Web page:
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Sketchnote Book Club and the Power of Pink Sheets
Issue #12 of Simply Sketched
The whole reason I got into sketchnoting was because I wanted to be able to actually remember and put into practice the ideas that I read about in books. That’s why over the years I’ve enjoyed making visual summaries of books like Essentialism, Digital Minimalism, and The Power of Full Engagement.
Recently I decided to merge my interest in books with my passion for sketchnoting to create some month-long programs in which a group of us read a good book together while I teach you how to take visual notes from the ground up.
I’m calling it Sketchnote Book Club and I’ve already picked the first three books that we’ll be reading.
We’ll kick things off in just a few weeks with Atlas of the Heart by Brené Brown.
So if you’d like to read and discuss a good book while learning how to sketch out the ideas within it, check out the program details. I’d love to see you there!
To get a feel for my style of visual book summary, check out the latest one that I just published to the Verbal to Visual YouTube channel.
Here I’m sharing some of my favorite ideas from the book Hunt, Gather, Parent by Michaeleen Doucleff:
I owe the development of the new Sketchnote Book Club program to Pink Sheets, an approach to capturing and sharing ideas around a particular topic that my friend Benoit Leclair recently shared within Verbal to Visual.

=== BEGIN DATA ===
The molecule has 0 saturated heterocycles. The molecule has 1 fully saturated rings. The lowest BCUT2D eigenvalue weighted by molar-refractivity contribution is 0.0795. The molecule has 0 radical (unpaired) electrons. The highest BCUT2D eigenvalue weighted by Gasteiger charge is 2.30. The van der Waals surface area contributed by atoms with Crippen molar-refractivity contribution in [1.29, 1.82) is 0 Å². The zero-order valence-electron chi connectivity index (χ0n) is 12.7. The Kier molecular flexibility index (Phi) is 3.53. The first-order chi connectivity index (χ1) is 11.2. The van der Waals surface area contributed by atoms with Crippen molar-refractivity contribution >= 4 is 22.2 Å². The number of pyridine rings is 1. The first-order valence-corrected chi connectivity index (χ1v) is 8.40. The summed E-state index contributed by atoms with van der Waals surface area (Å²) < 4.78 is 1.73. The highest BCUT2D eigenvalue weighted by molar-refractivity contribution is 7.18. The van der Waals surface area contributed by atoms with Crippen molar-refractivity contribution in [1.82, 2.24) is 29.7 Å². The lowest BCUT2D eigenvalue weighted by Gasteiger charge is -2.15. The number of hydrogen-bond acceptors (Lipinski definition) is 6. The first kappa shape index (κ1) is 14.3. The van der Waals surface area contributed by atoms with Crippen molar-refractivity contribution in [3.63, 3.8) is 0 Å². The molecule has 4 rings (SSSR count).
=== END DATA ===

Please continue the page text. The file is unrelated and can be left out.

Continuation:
The idea is to look at a single idea (a tip or a useful mindset or practice) from a variety of angles, from left brain to right brain and from abstract to specific.
Here’s the template (note that the page need not be pink - dig into the resources linked above for the backstory of the name):
The top section with models and metaphors is where you’ll find the most overlap with sketchnoting. I have appreciated the simple diagrams that make up some of the models that I’ve seen so far, like in this example from Pink Sheets creator Matt Church:
Here’s an example of a model that I’m working on, tentatively titled 2-D Thinking, that captures the full range of expression that you can achieve with visual notes:
That’s one of many models that I’m building, and if you’d like to see them in their entirety, that’s what I’ll be sharing in the upcoming Sketchnote Book Club events.
Diagrams and drawings. That’s what it all boils down to.
I wish you luck in your mark-making and meaning-making endeavors this week.